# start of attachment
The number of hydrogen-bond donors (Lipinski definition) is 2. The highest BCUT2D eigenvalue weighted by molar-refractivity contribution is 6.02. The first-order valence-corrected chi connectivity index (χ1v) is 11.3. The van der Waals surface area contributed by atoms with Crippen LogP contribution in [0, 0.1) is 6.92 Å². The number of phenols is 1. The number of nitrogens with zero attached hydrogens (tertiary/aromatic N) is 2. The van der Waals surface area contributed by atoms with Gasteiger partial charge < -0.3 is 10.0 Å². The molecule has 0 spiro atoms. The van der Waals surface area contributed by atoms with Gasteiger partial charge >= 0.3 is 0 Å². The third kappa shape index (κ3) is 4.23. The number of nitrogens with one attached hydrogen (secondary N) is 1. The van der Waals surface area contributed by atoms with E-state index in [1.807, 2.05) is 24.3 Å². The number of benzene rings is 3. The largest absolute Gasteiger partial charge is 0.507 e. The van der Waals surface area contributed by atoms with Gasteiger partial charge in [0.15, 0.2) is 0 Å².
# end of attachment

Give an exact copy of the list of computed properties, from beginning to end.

The number of hydrogen-bond donors (Lipinski definition) is 2. The highest BCUT2D eigenvalue weighted by molar-refractivity contribution is 6.02. The first-order valence-corrected chi connectivity index (χ1v) is 11.3. The van der Waals surface area contributed by atoms with Crippen LogP contribution in [0, 0.1) is 6.92 Å². The number of phenols is 1. The number of nitrogens with zero attached hydrogens (tertiary/aromatic N) is 2. The van der Waals surface area contributed by atoms with Gasteiger partial charge < -0.3 is 10.0 Å². The molecule has 0 spiro atoms. The van der Waals surface area contributed by atoms with Gasteiger partial charge >= 0.3 is 0 Å². The third kappa shape index (κ3) is 4.23. The number of nitrogens with one attached hydrogen (secondary N) is 1. The van der Waals surface area contributed by atoms with E-state index in [1.807, 2.05) is 24.3 Å². The number of benzene rings is 3. The largest absolute Gasteiger partial charge is 0.507 e. The van der Waals surface area contributed by atoms with Gasteiger partial charge in [0.15, 0.2) is 0 Å².